Regulations - Application of straddle rules when personal property is part of debt instrument 

September 4: The Treasury Department and IRS today released for publication in the Federal Register temporary regulations (T.D. 9635) and, by cross-reference, proposed regulations (REG-111753-12) concerning application of the straddle rules to a position in personal property as a result of being an obligor under a debt instrument.

The temporary regulations [PDF 75 KB] clarify that a taxpayer’s obligation under a debt instrument can be a position in personal property that is part of a straddle; thus, these regulations primarily affect taxpayers that issue debt instruments that provide for one or more payments that reference the value of personal property or a position in personal property.


The proposed regulations [PDF 73 KB] include a request for comments and report that a hearing is scheduled for January 15, 2014.


The temporary and proposed regulations are scheduled for publication in the Federal Register on Thursday, September 5, 2013. The temporary regulations are effective on publication in the Federal Register, and will apply to straddles established on or after January 17, 2001.

Background

In January 2001, regulations were proposed:


  • To address the definition of personal property for purposes of section 263(g), the types of expenses subject to capitalization, and the operation of the capitalization rules, and
  • To clarify the circumstances under which an issuer’s position under a debt instrument is treated as a position in personal property that is part of a straddle.

Temporary regulations

Today’s temporary regulations:


  • Adopt the 2001 regulations—i.e., Prop. Reg. section 1.1092(d)-1(d)—in the form proposed, but now designate that provision as Reg. section 1.1092(d)-1T(d), and
  • Adopt the 2001 proposed amendment to the effective / applicability dates.

The remainder of the 2001 proposed regulations, which proposed rules under section 263(g), retains the status as “proposed regulations.”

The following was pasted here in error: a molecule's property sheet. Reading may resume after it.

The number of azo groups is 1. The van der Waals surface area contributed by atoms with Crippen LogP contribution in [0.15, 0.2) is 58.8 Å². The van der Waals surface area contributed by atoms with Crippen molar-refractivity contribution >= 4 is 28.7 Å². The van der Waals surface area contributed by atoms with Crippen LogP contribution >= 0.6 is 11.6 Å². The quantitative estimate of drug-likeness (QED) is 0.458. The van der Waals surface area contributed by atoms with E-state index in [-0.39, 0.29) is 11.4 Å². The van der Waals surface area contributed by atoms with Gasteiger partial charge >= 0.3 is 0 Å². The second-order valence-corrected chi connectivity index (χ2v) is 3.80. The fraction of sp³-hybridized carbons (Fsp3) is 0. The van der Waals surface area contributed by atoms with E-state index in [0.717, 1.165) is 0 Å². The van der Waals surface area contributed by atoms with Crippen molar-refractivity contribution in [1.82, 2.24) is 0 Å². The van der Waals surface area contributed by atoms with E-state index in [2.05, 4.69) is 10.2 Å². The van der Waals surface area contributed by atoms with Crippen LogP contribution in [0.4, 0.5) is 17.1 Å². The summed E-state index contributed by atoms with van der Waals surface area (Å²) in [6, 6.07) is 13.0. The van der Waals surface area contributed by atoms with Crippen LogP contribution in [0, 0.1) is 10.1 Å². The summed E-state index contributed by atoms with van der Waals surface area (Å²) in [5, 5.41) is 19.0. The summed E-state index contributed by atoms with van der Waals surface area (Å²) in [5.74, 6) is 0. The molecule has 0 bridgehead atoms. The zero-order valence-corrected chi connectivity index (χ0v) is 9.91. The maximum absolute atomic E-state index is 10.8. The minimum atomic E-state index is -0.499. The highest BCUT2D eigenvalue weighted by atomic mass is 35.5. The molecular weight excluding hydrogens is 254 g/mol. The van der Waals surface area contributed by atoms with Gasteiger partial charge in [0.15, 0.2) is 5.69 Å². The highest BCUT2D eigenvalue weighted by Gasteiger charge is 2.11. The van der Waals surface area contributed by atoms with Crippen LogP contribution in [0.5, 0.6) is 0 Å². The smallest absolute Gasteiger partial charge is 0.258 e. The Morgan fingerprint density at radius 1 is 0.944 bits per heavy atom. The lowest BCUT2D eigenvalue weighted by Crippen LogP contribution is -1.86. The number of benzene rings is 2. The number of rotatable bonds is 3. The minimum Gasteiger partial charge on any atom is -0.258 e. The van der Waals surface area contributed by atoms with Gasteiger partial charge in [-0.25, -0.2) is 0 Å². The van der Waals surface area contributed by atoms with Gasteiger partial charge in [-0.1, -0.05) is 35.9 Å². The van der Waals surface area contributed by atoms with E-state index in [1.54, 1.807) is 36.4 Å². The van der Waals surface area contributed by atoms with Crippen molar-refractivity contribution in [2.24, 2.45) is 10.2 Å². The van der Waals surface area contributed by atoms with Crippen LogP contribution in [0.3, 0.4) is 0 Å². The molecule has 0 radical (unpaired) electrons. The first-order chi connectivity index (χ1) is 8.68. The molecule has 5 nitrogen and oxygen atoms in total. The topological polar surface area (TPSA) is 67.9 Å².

Accordingly, the preamble to today’s temporary regulations explains when, under section 1092, an issuer’s obligation under a debt instrument may be a position in actively traded personal property and, therefore, may be part of a straddle.

Definitions

Section 1092(d)(1) defines “personal property” to mean “personal property of a type that is actively traded.” The preamble to today’s temporary regulations states that, although a debt or obligation generally is not property of the debtor or obligor, if a debt instrument provides for payments that are (or are reasonably expected to be) linked to the value of personal property as so defined, then the obligor on the instrument has a position in the personal property referenced by the debt instrument.

Nonfunctional currency

Section 1092(d)(7) provides that if a debt instrument is denominated in a nonfunctional currency, the obligor’s position under the debt obligation is a position in the nonfunctional currency. As noted in the preamble, some have maintained that section 1092(d)(7) evidences an intent by Congress to limit the circumstances in which an obligor’s interest in a debt instrument may be a position in a straddle, and that such treatment is proper only with respect to debt obligations denominated in nonfunctional currency.


Treasury and the IRS stated in the preamble to today’s temporary regulations that they do not believe that section 1092(d)(7) describes the only circumstance in which an obligor’s interest in a debt instrument may be treated as part of a straddle. It is their position that the statute and the legislative history do not contain any indication that Congress intended to limit section 1092 in this manner, but that the legislative history characterizes section 1092(d)(7) as a clarification of prior law.


The position of Treasury and the IRS is that an economic exposure associated with an obligation that is not a debt instrument (such as a written option or the obligation created by a short sale) clearly may be a straddle position. Similarly, a debt instrument may be a position in personal property and, accordingly, subject to the straddle rules, if the obligation is linked to personal property.


The temporary regulations thus expressly provide that an obligation under a debt instrument may be a position in personal property that is part of a straddle.




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